The Harvest Center acquires land from Jackson Park Ministries to expand affordable housing

In addition to the land donation, The Harvest Center received a private $1 million gift which allowed much-needed building renovations.

The Harvest Center of Charlotte at Jackson Park. Photo credit: Jon Strayhorn, Media Arts Collective

In response to Charlotte’s aching affordable housing market, the Harvest Center of Charlotte and Jackson Park Ministries recently announced a merger that will provide relief to more than 20 families in need of transitional housing. It’s the latest example of how faith-based institutions are helping to ease the city’s affordable housing crisis.

According to a news release, The Harvest Center acquired roughly seven acres of Jackson Park Ministries’ buildings and land located at 5415 Airport Drive in west Charlotte. Sherry Waters, development director at The Harvest Center, said the nonprofit had been talking for years about expanding its Transformation Program, which provides housing for people affected by homelessness.

“Jackson Park’s leadership reached out to us earlier this year and wanted some consulting on how to revive this program. After talks, their board decided to gift [the property] to us,” Waters explained. “With the five scattered houses we currently have, we were only able to take 29 people at a time. Now we’re able to help many more.”

Additional support, including a $1 million private gift and donations from community partners, allowed The Harvest Center to immediately begin renovating apartment quads at its new location. Four families moved into remodeled apartments just before Christmas.

Capital Bank Foundation presented The Harvest Center of Charlotte with a $37,500 check toward helping four families move into new apartments at THCC’s Jackson Park campus. Pictured left to right: Clark Neilson, THCC Board Chair; Terry Dolch, Charlotte Team Lead, Capital Bank; Colin Pinkney, THCC Executive Director; Rick Manley, Mid-Atlantic Region President, EVP, Capital Bank; and Sherry Waters, THCC Development Director. Photo credit: Elizabeth Covington

Colin Pinkney, The Harvest Center’s executive director, said the goal is to complete monthly renovations of the remaining eight apartments. At a community tour of the repaired apartments, Pinkney shared that renovation costs totaled approximately $90,000 for things like air conditioning units and water heating systems.

Amber Miller received keys to one of the redesigned spaces. She was referred to The Harvest Center from Dove’s Nest, the women’s addiction recovery program at Charlotte Rescue Mission.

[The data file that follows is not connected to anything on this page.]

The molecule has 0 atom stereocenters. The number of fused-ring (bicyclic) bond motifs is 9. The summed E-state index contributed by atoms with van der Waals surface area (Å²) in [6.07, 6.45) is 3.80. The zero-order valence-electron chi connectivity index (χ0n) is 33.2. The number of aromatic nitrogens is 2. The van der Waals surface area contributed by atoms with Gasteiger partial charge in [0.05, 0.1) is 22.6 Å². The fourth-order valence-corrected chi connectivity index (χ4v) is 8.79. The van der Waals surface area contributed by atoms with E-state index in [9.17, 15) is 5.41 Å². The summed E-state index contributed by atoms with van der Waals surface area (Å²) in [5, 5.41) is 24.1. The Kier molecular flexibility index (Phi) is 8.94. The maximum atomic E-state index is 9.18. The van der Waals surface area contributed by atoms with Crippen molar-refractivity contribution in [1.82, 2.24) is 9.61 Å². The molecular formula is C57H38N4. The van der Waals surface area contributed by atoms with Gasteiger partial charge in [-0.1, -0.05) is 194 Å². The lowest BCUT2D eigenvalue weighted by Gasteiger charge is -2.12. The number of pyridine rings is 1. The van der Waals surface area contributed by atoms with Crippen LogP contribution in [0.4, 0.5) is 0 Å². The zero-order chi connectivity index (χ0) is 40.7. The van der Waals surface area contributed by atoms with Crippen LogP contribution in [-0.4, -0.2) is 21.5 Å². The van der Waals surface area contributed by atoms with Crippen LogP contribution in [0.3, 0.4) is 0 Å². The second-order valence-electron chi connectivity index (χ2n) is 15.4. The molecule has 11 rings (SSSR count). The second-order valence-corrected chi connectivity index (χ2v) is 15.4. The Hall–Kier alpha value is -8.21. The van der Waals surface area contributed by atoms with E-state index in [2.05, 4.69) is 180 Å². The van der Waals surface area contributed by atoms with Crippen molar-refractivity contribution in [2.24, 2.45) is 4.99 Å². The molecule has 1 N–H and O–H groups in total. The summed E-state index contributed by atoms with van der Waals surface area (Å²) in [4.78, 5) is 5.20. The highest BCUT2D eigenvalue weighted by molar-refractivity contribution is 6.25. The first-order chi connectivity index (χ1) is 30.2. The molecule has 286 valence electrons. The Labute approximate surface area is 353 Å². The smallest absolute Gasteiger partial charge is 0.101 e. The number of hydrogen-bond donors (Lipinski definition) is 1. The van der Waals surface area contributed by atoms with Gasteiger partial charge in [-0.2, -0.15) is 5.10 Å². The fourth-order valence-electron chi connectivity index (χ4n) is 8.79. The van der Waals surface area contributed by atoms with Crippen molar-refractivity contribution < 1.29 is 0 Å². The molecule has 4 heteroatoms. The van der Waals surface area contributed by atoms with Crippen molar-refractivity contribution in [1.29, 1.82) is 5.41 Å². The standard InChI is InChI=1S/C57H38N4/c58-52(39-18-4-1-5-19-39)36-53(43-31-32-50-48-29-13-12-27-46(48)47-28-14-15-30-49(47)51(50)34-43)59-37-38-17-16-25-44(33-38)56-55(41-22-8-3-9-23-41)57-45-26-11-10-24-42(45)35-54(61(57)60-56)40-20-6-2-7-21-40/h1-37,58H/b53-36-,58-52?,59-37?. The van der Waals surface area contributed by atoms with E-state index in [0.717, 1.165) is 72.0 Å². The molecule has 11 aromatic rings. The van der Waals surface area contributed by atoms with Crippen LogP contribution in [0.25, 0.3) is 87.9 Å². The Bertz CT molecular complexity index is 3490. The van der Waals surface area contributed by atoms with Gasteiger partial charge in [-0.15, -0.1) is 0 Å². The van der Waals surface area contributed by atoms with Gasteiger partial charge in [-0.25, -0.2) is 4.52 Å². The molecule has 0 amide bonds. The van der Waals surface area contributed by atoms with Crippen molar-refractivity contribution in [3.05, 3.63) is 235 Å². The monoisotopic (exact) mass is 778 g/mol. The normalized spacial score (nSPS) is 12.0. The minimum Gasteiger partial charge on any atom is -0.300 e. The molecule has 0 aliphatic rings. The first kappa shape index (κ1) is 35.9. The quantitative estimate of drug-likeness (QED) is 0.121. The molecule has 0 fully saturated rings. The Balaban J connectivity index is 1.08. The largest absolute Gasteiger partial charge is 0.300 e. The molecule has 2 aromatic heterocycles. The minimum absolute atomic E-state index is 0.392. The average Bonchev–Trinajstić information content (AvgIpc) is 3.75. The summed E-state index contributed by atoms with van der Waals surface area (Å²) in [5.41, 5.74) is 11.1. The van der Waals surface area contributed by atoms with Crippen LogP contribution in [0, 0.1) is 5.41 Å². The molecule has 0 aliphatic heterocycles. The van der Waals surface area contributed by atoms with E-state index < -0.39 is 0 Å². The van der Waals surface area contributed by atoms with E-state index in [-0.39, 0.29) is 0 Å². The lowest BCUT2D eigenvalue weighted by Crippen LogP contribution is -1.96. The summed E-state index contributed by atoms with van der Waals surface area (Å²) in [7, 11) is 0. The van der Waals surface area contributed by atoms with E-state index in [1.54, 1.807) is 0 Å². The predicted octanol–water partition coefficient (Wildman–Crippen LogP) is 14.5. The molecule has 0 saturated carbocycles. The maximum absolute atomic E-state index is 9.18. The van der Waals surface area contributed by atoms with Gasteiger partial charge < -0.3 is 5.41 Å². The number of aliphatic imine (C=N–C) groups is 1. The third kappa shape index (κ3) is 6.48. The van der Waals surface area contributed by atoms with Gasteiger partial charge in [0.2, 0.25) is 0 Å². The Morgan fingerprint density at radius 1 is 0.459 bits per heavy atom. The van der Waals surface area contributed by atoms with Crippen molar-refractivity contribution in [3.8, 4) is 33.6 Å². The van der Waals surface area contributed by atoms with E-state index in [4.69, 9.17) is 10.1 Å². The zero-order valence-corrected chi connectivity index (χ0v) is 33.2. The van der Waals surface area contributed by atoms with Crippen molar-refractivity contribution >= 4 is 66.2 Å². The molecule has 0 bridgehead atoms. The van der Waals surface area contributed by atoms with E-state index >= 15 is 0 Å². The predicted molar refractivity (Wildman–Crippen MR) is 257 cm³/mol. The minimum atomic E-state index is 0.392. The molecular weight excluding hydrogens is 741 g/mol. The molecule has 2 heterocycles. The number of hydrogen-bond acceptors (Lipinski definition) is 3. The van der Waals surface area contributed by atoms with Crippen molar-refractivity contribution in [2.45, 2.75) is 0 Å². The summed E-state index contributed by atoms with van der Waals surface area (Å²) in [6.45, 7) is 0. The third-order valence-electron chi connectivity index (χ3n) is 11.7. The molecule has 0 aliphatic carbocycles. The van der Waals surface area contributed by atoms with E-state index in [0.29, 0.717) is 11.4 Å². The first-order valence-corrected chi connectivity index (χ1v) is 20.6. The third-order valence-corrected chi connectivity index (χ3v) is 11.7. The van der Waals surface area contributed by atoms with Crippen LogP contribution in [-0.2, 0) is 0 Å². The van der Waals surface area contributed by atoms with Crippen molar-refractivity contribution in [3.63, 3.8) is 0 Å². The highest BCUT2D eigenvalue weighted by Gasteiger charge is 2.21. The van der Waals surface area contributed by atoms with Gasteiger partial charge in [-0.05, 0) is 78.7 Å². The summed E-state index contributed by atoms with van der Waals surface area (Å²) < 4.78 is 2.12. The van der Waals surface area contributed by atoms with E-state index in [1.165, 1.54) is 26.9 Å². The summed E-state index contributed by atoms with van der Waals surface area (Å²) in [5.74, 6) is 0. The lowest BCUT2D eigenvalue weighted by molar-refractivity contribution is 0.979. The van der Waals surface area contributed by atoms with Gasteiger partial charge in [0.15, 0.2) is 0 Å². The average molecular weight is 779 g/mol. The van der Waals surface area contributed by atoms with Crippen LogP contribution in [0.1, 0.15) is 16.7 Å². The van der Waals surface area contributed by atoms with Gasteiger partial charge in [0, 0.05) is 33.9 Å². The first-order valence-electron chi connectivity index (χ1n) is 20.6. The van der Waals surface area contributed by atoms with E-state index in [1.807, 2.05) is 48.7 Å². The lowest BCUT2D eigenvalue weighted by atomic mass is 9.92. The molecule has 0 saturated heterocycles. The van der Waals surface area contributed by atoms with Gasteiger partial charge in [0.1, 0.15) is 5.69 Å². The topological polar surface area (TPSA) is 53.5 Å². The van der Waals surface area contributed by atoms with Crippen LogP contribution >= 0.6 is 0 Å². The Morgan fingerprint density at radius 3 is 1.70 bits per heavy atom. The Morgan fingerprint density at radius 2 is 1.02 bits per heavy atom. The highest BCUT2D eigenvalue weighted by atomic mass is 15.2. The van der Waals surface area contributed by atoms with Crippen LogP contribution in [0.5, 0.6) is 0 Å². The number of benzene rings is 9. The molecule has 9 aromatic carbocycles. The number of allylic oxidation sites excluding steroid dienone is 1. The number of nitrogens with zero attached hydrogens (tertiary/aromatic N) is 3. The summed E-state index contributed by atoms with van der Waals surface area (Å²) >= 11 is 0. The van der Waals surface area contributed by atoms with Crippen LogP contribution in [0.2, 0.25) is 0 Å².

“It’s finally a new start for my family. I’ve been fighting really hard and I’m just so grateful,” she said while wiping away tears. Miller moved into her brand-new apartment with her 6-year-old son and 8-year-old daughter.

Amber Miller (left) is one of the first residents to move into The Harvest Center’s renovated apartments at the former Jackson Park Ministry campus. Also pictured: Colin Pinkney, executive director of The Harvest Center of Charlotte; Santario and Tiffany Mack, residents; and Kelly Carroll, owner of Vintage Home Charlotte. Photo credit: Jon Strayhorn, Media Arts Collective

Through a version of The Harvest Center’s Transformation Program, families can live on the property at no cost for up to two years. During that time, residents undergo mental health counseling, job-readiness training, spiritual mentoring, financial literacy education and other services to help them get back on their feet.

“There are more people who are living in fragile economic situations in Charlotte. They have a hard time affording rent and keeping up with all the costs to sustain a household, whether it’s food, health care, child care and – of course – housing. Our Transformation Program model is a solution that addresses all of these issues for individuals and families,” Pinkney said.

The Harvest Center at Jackson Park will also operate its popular food ministry, Isabella’s Kitchen, where residents can enjoy daily free meals. The nonprofit is looking for volunteers to staff the cafeteria seven days a week serving breakfast, lunch and dinner. For more information about volunteering, visit

Katrina Louis is managing editor of who can always find something to do in Charlotte. She’s an offline hustler (and has the shirt to prove it) but when online, find her on Instagram and Twitter.

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